A few publishers are forging alliances with consumer-electronics firms to support e-readers that meet their needs
Many newspaper and magazine companies are feeling let down by the Kindle electronic reader.
Their complaint: Amazon is acting as a middleman with subscribers and controls pricing…plus the display is not conducive to adve rtising.
Hearst Corp., publisher of San Francisco and Houston Chronicle is backing a venture with FirstPaper LLC to create a software platform that will support digital downloads of newspapers and magazines
A venture that’s expected to result in devices that with a bigger screen and the ability to show ads.
USA Today and the Financial Times and other newspapers have signed with Plastic Logic Ltd., a startup that is readying a reading tablet, the size of a letter-sized sheet of paper, that can displays books, periodicals and work documents.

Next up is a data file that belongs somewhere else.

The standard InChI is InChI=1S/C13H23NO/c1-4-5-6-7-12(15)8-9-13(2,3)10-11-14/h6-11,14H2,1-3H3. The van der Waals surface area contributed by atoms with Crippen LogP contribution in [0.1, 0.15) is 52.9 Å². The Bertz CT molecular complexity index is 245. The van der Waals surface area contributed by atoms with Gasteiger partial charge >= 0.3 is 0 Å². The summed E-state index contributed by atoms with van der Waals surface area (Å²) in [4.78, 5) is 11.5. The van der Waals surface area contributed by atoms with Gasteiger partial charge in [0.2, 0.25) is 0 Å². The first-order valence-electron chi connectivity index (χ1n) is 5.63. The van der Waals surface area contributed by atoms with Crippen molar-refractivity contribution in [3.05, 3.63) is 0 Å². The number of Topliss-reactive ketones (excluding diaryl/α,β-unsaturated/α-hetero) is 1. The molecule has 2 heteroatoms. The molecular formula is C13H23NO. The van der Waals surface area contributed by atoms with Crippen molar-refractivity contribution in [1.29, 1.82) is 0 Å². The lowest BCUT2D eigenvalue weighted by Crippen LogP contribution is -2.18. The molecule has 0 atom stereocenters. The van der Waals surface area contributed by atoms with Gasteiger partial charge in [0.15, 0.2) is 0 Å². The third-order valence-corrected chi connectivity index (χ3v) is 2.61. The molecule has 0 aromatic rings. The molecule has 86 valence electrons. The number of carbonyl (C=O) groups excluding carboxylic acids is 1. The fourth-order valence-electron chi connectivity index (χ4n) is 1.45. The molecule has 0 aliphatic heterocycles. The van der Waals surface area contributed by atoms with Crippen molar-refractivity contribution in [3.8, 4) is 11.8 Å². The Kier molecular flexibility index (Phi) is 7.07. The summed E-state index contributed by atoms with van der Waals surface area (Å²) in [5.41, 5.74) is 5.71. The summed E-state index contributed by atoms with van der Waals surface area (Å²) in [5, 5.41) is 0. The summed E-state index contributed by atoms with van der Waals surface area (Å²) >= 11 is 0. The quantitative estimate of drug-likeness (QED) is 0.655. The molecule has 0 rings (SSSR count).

The device (shown here) is slated to be rolled out early next year, and will offer publishers the chance to include ads.
News Corp., which owns The Wall Street Journal, also is exploring a possible investment in a Kindle competitor.
Sony, creators of the ereader digital (a current kindle competitor), is planning the launch a wireless e-reader device that can download “daily content,” and is currently in talks with publishers.
Amazon aware of the complaints is itself is developing a new Kindle with a bigger screen more suited to newspapers and magazines.
Some publishers also are focusing their portable-reading efforts on devices people already use.
As expected, things are starting to heat up…let’s see who will come out on top.